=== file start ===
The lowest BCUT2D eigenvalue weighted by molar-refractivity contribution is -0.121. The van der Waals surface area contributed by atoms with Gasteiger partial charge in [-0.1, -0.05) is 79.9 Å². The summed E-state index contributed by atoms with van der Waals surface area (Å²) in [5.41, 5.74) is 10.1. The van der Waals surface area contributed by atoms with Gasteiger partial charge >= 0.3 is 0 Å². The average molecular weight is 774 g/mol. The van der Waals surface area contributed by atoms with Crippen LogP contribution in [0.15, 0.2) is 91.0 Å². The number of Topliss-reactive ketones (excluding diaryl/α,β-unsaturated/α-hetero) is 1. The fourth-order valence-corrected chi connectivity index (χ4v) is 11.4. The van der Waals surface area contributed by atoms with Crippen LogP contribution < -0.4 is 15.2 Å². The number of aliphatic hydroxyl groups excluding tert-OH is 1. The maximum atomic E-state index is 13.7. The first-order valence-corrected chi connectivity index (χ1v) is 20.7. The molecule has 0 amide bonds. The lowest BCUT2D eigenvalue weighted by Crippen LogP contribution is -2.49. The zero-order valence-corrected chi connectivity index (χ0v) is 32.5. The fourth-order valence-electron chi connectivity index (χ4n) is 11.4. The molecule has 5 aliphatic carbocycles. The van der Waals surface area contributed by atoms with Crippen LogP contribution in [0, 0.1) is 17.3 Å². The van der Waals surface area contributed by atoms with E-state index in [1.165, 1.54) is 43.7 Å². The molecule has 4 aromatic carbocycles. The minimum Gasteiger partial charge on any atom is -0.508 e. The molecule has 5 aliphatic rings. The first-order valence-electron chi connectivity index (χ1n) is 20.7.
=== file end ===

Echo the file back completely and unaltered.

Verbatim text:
The lowest BCUT2D eigenvalue weighted by molar-refractivity contribution is -0.121. The van der Waals surface area contributed by atoms with Gasteiger partial charge in [-0.1, -0.05) is 79.9 Å². The summed E-state index contributed by atoms with van der Waals surface area (Å²) in [5.41, 5.74) is 10.1. The van der Waals surface area contributed by atoms with Gasteiger partial charge >= 0.3 is 0 Å². The average molecular weight is 774 g/mol. The van der Waals surface area contributed by atoms with Crippen LogP contribution in [0.15, 0.2) is 91.0 Å². The number of Topliss-reactive ketones (excluding diaryl/α,β-unsaturated/α-hetero) is 1. The fourth-order valence-corrected chi connectivity index (χ4v) is 11.4. The van der Waals surface area contributed by atoms with Crippen LogP contribution < -0.4 is 15.2 Å². The number of aliphatic hydroxyl groups excluding tert-OH is 1. The maximum atomic E-state index is 13.7. The first-order valence-corrected chi connectivity index (χ1v) is 20.7. The molecule has 0 amide bonds. The lowest BCUT2D eigenvalue weighted by Crippen LogP contribution is -2.49. The zero-order valence-corrected chi connectivity index (χ0v) is 32.5. The fourth-order valence-electron chi connectivity index (χ4n) is 11.4. The molecule has 5 aliphatic carbocycles. The van der Waals surface area contributed by atoms with Crippen LogP contribution in [0, 0.1) is 17.3 Å². The van der Waals surface area contributed by atoms with E-state index in [1.165, 1.54) is 43.7 Å². The molecule has 4 aromatic carbocycles. The minimum Gasteiger partial charge on any atom is -0.508 e. The molecule has 5 aliphatic rings. The first-order valence-electron chi connectivity index (χ1n) is 20.7.